‘That plastic bottle in your hand will feel as dangerous as a molotov cocktail’. – New York Times

Fashion for Sustainability.

2013_10_04 immagine 02Need an elevator pitch for the importance of sustainability in fashion? You can do no better than the trailer for Thread, an upcoming documentary about the internal workings of the garment industry and its social and environmental impact. Directed by Michelle Vey and produced by eco-fashion pioneer Marc Zaroff, with the backing of supermodel-activist Amber Valletta, Environmental Media Association president Debbie Levin, Textile Exchange executive director LaRhea Pepper, and philanthropist Lyn Lear, the film promises to ‘help viewers understand the environmental and social component of their consumer choices, inform them of their options, and inspire them to take a more active stance on environmental issues.’  [Source: Ecouterre]

Thread | FAQ about fashion and sustainability: here.

Did you know that [from Thread website]:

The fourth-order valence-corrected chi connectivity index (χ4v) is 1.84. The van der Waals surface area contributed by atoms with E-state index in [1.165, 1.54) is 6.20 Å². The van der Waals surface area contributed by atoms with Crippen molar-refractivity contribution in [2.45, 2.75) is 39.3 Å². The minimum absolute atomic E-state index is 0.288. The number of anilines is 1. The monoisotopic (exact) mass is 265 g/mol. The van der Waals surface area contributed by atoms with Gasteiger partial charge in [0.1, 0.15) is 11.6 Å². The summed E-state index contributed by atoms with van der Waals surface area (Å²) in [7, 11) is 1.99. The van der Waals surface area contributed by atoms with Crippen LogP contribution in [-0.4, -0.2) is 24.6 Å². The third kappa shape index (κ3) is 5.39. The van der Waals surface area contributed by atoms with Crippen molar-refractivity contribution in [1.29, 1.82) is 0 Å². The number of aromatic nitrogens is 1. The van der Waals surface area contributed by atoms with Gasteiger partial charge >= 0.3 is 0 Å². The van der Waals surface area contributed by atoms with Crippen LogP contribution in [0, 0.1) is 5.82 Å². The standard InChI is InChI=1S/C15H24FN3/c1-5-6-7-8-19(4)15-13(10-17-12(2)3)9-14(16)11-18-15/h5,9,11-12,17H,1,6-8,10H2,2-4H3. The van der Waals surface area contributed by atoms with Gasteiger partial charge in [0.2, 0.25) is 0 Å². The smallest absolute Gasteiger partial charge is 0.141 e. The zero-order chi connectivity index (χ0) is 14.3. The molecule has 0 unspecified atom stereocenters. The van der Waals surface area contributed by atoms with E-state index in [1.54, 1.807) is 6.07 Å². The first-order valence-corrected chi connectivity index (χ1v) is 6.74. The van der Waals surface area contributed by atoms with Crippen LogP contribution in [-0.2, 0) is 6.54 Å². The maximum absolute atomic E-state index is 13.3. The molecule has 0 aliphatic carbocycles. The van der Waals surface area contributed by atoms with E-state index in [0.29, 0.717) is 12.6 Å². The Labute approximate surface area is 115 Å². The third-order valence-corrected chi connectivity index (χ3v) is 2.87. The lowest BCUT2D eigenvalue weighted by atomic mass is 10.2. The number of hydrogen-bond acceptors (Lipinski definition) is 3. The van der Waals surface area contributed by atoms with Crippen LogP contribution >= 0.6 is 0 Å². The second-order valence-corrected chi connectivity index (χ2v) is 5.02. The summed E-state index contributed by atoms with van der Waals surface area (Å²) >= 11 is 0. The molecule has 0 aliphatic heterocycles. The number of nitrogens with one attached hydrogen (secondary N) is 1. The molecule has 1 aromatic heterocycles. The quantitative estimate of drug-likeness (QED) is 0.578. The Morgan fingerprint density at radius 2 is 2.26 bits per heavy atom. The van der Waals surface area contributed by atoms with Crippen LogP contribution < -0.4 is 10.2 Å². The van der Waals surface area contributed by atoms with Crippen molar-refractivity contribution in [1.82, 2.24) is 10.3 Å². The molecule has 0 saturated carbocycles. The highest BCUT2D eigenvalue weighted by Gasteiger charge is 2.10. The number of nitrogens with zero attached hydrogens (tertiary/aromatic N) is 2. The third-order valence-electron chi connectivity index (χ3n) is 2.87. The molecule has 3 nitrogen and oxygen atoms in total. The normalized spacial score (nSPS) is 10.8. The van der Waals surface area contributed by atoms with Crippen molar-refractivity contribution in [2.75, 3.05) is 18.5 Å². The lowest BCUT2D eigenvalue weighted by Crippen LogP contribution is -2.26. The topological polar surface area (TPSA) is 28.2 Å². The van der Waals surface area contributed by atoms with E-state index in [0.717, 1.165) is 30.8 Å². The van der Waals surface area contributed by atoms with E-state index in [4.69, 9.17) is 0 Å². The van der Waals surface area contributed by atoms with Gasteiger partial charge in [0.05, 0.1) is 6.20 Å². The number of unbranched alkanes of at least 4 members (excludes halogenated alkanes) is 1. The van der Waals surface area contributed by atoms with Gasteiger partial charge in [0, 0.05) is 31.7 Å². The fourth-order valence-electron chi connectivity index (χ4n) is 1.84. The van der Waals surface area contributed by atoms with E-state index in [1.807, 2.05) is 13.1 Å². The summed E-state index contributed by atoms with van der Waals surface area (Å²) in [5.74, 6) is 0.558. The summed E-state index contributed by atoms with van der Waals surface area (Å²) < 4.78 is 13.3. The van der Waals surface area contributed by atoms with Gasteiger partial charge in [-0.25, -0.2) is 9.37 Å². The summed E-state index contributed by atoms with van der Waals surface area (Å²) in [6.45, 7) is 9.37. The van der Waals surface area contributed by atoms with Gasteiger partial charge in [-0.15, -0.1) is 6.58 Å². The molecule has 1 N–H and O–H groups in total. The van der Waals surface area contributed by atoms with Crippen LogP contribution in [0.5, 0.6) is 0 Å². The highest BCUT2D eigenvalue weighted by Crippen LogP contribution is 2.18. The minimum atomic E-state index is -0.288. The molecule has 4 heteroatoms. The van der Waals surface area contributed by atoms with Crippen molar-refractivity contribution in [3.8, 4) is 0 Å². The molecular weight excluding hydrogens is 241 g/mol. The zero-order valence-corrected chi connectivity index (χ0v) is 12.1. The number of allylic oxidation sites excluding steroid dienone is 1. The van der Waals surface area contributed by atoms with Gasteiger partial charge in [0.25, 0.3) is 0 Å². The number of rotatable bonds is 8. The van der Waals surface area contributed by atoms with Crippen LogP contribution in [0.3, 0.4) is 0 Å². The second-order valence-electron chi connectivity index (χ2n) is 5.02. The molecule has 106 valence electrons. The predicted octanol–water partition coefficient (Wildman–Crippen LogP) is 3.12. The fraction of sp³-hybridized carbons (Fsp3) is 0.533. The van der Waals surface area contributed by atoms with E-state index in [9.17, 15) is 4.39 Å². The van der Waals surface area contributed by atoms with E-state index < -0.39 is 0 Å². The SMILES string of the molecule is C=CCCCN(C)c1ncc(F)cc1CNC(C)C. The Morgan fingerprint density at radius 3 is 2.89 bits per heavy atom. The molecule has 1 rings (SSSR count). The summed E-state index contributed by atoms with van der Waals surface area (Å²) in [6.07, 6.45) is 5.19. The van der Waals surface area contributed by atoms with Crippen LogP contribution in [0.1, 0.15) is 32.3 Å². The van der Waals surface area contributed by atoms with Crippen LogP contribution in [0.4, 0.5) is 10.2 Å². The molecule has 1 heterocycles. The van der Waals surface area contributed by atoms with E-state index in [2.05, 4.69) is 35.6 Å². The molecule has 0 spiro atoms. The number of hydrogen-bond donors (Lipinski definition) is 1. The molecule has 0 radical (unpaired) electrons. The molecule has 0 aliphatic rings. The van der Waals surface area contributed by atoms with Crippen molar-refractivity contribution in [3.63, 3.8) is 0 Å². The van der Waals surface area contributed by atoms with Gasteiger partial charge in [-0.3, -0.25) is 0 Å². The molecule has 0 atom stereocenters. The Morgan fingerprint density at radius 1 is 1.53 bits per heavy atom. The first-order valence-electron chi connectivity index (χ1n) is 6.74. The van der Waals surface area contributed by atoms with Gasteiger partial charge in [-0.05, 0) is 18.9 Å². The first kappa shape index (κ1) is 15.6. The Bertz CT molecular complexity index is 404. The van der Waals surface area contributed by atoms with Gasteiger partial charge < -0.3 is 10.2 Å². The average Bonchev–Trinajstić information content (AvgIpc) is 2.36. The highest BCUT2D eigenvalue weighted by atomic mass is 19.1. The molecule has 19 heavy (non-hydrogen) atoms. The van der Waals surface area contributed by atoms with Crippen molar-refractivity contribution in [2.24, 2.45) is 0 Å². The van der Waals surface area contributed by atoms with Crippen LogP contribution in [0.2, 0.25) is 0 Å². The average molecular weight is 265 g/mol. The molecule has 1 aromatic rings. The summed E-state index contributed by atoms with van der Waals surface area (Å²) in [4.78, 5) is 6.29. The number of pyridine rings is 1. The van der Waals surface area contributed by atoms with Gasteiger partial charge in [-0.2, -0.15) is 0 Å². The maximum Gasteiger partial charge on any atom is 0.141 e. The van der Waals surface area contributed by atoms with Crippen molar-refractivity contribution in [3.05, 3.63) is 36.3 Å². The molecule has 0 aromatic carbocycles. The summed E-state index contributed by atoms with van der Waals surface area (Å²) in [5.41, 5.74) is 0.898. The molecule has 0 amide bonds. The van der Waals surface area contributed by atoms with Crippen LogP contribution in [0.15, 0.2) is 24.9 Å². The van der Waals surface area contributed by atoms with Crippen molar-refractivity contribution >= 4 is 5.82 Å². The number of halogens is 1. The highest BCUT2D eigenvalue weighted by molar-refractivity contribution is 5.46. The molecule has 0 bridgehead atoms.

• TEXTILE WASTE occupies nearly 5% of all landfill space;  The ave US citizen throws away 68 ins of clothing/yr — 1 million tons of textiles are thrown out every year.
  • 1 trillion kilowatt hours are used every year by the global textile industry = 10% of total CARBON IMPACT.
  • In 2009, the world used 3 trillion gallons of FRESH WATER to produce 60 billion kgs of fabric; it takes 700 gallons of FRESH WATER to make 1 cotton T-shirt.
  • 20% of industrial fresh WATER POLLUTION comes from textile treatment and dyeing.
  • The loss, in dollars of materials, due to failure of companies and individuals in the US to RECYCLE, has been estimated at $30 billion per year.

2013_10_04 immagine 01Ecouterre is your online guide to the best ideas, innovations and emerging trends in eco fashion, sustainable style, organic beauty and ethical apparel. Ecouterre is a website devoted to the future of sustainable fashion design. We’re dedicated to showcasing and supporting designers who not only contemplate cut, form, and drape, but also a garment’s social and environmental impact, from the cultivation of its fibers to its use and disposal. Our ethos: To follow the evolution of the apparel industry toward a more environmentally sound future, as well as facilitate a conversation about why sustainable fashion matters.